I can tell you I was not looking good. I screamed, I raged, I swore, I lit into him. The silent burden black professionals must bear is that we will always be looked at as speaking for everyone, not just ourselves. We must consider how it will make everyone else coming up behind us or walking next to us look. We’re never allowed to just represent ourselves. To have to beg permission to be represented in the places white people proudly declare “equal and open” is a degradation of the highest order.  I’m embarrassed at the rage that spewed from my heart but I was also helpless to do anything but rage.

I could have gone to Buzzfeed or HuffPo or some thoughtless left-wing outlet and busted them out. I could have done that and received a hero’s welcome for defaming a conservative outlet, but unlike the manager, I had an entire movement, an entire history on my shoulders. Not only would that be creating unwanted conservative resentment for other black conservatives, it would be a betrayal of my sincere belief that most people want to help, not harm. I know they would have taken that and made it into something that represented partisan rage instead of genuine frustration.

When word began to spread of my “firing”, I began getting messages from my fellow black conservatives, many of whom you know and read daily. They were private messages — the things we say to each other but can’t really say out loud. They expressed solidarity and shared my rage. They all — TO A PERSON — shared their story of the needles they’re forced to thread every day so they don’t get accused of “playing the race card” while at the same time representing the needs of their communities as black people and as Americans. For every single one of us, the sentiment was the same — white people don’t have to think about anyone but themselves when they get angry but we’re made responsible for every last black person in the industry when we speak up.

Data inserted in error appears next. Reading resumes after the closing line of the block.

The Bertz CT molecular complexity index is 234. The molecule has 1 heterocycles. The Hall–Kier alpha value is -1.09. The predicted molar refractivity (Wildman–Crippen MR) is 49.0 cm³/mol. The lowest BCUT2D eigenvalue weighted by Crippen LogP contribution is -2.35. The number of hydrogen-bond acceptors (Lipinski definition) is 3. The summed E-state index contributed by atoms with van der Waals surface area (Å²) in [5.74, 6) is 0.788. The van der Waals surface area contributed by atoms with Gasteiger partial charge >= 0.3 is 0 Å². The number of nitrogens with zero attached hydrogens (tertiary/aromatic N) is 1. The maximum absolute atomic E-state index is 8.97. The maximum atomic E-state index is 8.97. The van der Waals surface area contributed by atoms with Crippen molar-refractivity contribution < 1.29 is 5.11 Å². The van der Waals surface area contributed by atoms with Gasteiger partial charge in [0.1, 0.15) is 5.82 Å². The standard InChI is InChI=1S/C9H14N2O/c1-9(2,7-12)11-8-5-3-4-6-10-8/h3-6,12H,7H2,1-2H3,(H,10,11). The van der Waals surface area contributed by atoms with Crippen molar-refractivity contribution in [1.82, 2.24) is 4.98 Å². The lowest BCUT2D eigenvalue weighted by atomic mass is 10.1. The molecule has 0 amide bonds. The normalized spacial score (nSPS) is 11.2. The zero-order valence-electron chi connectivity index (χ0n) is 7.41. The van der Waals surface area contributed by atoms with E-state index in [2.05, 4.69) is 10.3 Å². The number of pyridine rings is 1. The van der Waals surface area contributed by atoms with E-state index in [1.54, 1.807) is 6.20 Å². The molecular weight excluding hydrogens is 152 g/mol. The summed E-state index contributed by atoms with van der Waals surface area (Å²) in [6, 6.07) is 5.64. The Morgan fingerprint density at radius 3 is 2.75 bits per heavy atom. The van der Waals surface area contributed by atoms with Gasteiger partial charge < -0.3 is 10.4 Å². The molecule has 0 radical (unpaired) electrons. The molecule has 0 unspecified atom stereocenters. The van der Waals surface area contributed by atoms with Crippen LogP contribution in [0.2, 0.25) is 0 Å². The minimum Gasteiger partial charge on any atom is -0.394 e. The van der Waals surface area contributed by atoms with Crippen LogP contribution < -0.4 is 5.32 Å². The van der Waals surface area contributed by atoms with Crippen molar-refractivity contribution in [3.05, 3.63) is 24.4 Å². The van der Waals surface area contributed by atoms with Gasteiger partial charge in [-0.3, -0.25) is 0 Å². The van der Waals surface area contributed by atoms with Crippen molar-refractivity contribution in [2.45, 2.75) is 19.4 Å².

It’s exhausting.

My experience there has not left me bitter, but it made me realize that no matter what anyone says about justice or representation, no one is going to make room for you.  The people there didn’t see the business sense of having black voices being represented on their network. They certainly had no interest in the justice side of it all. There was no way for me to force that on them. Having those voices represented is really the only path forward to any kind of reconciliation, because it offers perspective. The conversation might have been a lot different if there were other black podcasters on their network, but it wasn’t. If they want to stay insulated and continue to talk about true racial equality and justice while keeping their space largely free of black voices, that’s on them. I can only control what is around me.